She went on to criticize those who claim to speak for children, saying, “those people who say… what about the children, what about the children, they never ask the children. As far as I know they have never gone and spoken to and asked the opinions of children who have grown up with lesbian and gay parents… we did our voices of children project… one of the young men who took part said, very clearly, he was sick of hearing people like David Quinn on the radio talking about children in this abstract form, as if they didn’t exist already, but not coming to seek him out and find out what he thought about the issue.” She stresses, “it’s because we want equality and the same protection for children of gay and lesbian parents that we are pushing for marriage equality.”
Griffith also stressed that what was being sought was civil marriage, that the marriage equality campaign wasn’t trying to force churches to recognize same-sex unions, “it’s not about that, it’s about getting married in a registry office and having that marriage recognized by the Irish state and [having] all the constitutional and legislative and social status and protection.” She said however that the church should stay out of a state matter like this, stating, “we know for a fact that they lobbied very hard around the time of the Civil Partnership legislation… I’m sure they’re in there already lobbying very strongly against [same-sex marriage].”
Recently many people have been calling on the Taoiseach to publicly declare his position on same-sex marriage. Griffith feels that pushing him into a corner isn’t helpful, stating that she “would much rather that people speak to him and raise awareness about issues faced by same-sex families and how the marriage ban harms them.”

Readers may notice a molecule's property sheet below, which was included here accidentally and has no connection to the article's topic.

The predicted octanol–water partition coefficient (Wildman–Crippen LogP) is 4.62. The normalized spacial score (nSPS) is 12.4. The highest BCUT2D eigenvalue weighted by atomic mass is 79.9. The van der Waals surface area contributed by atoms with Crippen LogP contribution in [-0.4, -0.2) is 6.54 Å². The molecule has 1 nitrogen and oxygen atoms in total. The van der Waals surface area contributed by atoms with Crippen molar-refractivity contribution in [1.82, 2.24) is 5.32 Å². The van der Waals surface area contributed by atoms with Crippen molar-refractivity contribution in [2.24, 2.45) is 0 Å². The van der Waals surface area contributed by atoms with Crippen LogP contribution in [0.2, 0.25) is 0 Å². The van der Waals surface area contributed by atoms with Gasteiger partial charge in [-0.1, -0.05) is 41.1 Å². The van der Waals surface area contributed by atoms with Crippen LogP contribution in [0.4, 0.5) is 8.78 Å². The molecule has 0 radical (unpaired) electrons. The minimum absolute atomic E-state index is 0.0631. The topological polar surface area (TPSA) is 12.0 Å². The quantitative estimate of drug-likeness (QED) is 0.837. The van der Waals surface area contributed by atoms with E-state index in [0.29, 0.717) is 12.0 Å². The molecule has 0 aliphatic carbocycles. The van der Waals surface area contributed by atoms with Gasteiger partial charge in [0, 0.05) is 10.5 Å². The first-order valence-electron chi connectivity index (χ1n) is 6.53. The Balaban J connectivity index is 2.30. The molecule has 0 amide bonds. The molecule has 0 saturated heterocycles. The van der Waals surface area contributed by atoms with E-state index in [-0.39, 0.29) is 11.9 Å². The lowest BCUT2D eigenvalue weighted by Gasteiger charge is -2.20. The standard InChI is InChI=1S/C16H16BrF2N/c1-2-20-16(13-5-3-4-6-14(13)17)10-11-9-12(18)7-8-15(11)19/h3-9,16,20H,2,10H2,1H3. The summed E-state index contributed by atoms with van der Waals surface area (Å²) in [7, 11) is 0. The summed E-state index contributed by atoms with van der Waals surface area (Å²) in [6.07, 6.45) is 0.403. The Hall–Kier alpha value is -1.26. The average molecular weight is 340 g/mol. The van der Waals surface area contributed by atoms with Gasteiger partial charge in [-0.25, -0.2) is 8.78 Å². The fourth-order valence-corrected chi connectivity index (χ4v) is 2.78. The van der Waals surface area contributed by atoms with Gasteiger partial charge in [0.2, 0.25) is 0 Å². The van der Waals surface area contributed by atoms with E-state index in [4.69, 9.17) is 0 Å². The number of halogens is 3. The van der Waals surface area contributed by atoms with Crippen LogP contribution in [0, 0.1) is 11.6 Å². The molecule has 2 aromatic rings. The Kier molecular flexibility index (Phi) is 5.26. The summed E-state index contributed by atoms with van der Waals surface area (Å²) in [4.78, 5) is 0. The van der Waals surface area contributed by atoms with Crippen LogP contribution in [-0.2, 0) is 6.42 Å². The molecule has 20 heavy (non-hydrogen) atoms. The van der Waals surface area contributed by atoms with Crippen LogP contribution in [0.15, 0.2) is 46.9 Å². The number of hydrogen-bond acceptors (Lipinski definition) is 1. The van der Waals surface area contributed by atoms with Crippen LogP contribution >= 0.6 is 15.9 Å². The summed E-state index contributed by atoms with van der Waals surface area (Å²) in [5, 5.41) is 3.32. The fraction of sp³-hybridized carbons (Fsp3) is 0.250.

Speaking about the passing of legislation for same-sex marriage, Griffith said, “it would be a win win situation for the government. I don’t think this government are necessarily going to be able to sort out the mess of our economy in the lifetime of the government, but they could achieve some major social change and marriage equality could be… a legacy for them to be proud of.”
Marriage Equality have organized a tell your TD campaign where they want as many people as possible to meet their TD and discuss the topic of same-sex marriage, showing their support or telling their stories. Griffith sees this as a way for everybody to get involved in the campaign, saying, “I think it’s an exciting thing to be part of, it’s changing Ireland for the better, it’s making history. Who doesn’t want to be able to say, ‘I did that, I was part of that, I did my bit then to make sure this got across the line.’” People can also get involved in the campaign by volunteering or fundraising.
Griffith expresses the main point of her argument saying, “gay and lesbian people want to get married for the same reason as everybody else. Mainly it’s about love and commitment and then protecting their loved ones and being able to stand up in front of friends and family and in the eyes of the law and say, this is my significant other, this is the person I want to spend the rest of my life with and be committed with and have that relationship of care for better and for worse.” She stressed that, “it’s not about changing anything to do with what those fundamental pillars of what marriage is about. The only difference is that instead of the bride and groom it would be two brides or two grooms.”
For more information about Marriage Equality and their TD campaign check out their website www.marriagequality.ie
– James Grannell